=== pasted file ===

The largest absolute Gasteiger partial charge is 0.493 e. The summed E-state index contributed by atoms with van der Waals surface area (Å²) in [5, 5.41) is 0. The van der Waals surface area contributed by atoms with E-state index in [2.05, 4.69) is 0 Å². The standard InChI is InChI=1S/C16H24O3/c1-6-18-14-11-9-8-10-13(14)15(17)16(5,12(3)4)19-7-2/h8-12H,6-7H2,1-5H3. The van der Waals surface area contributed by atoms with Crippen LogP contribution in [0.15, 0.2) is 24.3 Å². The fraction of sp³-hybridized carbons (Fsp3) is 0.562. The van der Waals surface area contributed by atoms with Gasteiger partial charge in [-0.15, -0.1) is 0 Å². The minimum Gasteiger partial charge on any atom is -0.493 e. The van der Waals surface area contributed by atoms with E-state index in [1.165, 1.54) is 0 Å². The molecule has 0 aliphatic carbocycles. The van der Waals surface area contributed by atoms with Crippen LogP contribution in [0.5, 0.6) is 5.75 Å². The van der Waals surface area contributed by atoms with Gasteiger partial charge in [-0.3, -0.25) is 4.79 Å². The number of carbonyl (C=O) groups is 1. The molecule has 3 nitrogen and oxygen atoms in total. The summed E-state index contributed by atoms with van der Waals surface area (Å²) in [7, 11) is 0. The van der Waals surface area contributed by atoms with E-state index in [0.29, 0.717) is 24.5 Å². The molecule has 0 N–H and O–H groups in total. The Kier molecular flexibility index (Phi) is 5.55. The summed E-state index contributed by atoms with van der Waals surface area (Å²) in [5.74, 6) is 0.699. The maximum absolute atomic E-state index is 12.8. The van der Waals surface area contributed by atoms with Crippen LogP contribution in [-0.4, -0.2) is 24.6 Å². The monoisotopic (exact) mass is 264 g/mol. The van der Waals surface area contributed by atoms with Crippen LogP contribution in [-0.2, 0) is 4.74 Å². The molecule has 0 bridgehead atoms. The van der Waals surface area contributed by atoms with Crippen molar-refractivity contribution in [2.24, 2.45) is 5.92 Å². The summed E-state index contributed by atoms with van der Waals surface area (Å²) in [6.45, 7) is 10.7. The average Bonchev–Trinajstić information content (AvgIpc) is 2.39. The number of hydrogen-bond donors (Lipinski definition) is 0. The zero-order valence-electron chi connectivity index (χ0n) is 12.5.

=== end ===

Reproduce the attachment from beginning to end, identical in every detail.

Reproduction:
The largest absolute Gasteiger partial charge is 0.493 e. The summed E-state index contributed by atoms with van der Waals surface area (Å²) in [5, 5.41) is 0. The van der Waals surface area contributed by atoms with E-state index in [2.05, 4.69) is 0 Å². The standard InChI is InChI=1S/C16H24O3/c1-6-18-14-11-9-8-10-13(14)15(17)16(5,12(3)4)19-7-2/h8-12H,6-7H2,1-5H3. The van der Waals surface area contributed by atoms with Crippen LogP contribution in [0.15, 0.2) is 24.3 Å². The fraction of sp³-hybridized carbons (Fsp3) is 0.562. The van der Waals surface area contributed by atoms with Gasteiger partial charge in [-0.15, -0.1) is 0 Å². The minimum Gasteiger partial charge on any atom is -0.493 e. The van der Waals surface area contributed by atoms with E-state index in [1.165, 1.54) is 0 Å². The molecule has 0 aliphatic carbocycles. The van der Waals surface area contributed by atoms with Crippen LogP contribution in [0.5, 0.6) is 5.75 Å². The van der Waals surface area contributed by atoms with Gasteiger partial charge in [-0.3, -0.25) is 4.79 Å². The number of carbonyl (C=O) groups is 1. The molecule has 3 nitrogen and oxygen atoms in total. The summed E-state index contributed by atoms with van der Waals surface area (Å²) in [7, 11) is 0. The van der Waals surface area contributed by atoms with E-state index in [0.29, 0.717) is 24.5 Å². The molecule has 0 N–H and O–H groups in total. The Kier molecular flexibility index (Phi) is 5.55. The summed E-state index contributed by atoms with van der Waals surface area (Å²) in [5.74, 6) is 0.699. The maximum absolute atomic E-state index is 12.8. The van der Waals surface area contributed by atoms with Crippen LogP contribution in [-0.4, -0.2) is 24.6 Å². The monoisotopic (exact) mass is 264 g/mol. The van der Waals surface area contributed by atoms with Crippen LogP contribution in [-0.2, 0) is 4.74 Å². The molecule has 0 bridgehead atoms. The van der Waals surface area contributed by atoms with Crippen molar-refractivity contribution in [2.24, 2.45) is 5.92 Å². The summed E-state index contributed by atoms with van der Waals surface area (Å²) in [6.45, 7) is 10.7. The average Bonchev–Trinajstić information content (AvgIpc) is 2.39. The number of hydrogen-bond donors (Lipinski definition) is 0. The zero-order valence-electron chi connectivity index (χ0n) is 12.5.